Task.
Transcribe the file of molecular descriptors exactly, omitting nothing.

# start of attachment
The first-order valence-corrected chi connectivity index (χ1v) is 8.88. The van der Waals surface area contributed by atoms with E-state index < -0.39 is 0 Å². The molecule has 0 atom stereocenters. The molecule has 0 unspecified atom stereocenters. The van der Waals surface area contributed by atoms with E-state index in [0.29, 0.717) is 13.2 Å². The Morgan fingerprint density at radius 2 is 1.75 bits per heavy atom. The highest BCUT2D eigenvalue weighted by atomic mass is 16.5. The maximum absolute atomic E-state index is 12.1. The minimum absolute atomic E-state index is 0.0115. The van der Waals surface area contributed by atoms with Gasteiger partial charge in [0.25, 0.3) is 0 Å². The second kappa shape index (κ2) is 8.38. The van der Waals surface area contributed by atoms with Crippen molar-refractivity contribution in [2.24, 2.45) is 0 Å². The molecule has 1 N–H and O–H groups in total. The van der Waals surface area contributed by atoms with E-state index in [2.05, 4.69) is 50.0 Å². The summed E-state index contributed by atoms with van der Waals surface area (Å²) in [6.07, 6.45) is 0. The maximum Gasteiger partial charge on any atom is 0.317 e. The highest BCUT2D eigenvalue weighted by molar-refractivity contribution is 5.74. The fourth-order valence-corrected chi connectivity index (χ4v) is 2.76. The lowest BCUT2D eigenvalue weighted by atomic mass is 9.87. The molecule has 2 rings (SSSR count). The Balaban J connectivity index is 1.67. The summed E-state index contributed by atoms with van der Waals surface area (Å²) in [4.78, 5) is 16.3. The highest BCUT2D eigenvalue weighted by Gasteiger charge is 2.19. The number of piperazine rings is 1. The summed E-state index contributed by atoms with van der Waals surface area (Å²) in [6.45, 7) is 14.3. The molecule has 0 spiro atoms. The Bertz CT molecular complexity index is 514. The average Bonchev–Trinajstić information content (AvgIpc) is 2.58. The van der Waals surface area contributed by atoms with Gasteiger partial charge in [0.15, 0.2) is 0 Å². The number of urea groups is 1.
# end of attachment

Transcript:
The first-order valence-corrected chi connectivity index (χ1v) is 8.88. The van der Waals surface area contributed by atoms with E-state index < -0.39 is 0 Å². The molecule has 0 atom stereocenters. The molecule has 0 unspecified atom stereocenters. The van der Waals surface area contributed by atoms with E-state index in [0.29, 0.717) is 13.2 Å². The Morgan fingerprint density at radius 2 is 1.75 bits per heavy atom. The highest BCUT2D eigenvalue weighted by atomic mass is 16.5. The maximum absolute atomic E-state index is 12.1. The minimum absolute atomic E-state index is 0.0115. The van der Waals surface area contributed by atoms with Gasteiger partial charge in [0.25, 0.3) is 0 Å². The second kappa shape index (κ2) is 8.38. The van der Waals surface area contributed by atoms with Crippen molar-refractivity contribution in [2.24, 2.45) is 0 Å². The molecule has 1 N–H and O–H groups in total. The van der Waals surface area contributed by atoms with E-state index in [2.05, 4.69) is 50.0 Å². The summed E-state index contributed by atoms with van der Waals surface area (Å²) in [6.07, 6.45) is 0. The maximum Gasteiger partial charge on any atom is 0.317 e. The highest BCUT2D eigenvalue weighted by molar-refractivity contribution is 5.74. The fourth-order valence-corrected chi connectivity index (χ4v) is 2.76. The lowest BCUT2D eigenvalue weighted by atomic mass is 9.87. The molecule has 2 rings (SSSR count). The Balaban J connectivity index is 1.67. The summed E-state index contributed by atoms with van der Waals surface area (Å²) in [4.78, 5) is 16.3. The highest BCUT2D eigenvalue weighted by Gasteiger charge is 2.19. The number of piperazine rings is 1. The summed E-state index contributed by atoms with van der Waals surface area (Å²) in [6.45, 7) is 14.3. The molecule has 0 spiro atoms. The Bertz CT molecular complexity index is 514. The average Bonchev–Trinajstić information content (AvgIpc) is 2.58. The van der Waals surface area contributed by atoms with Gasteiger partial charge in [0.15, 0.2) is 0 Å². The number of urea groups is 1.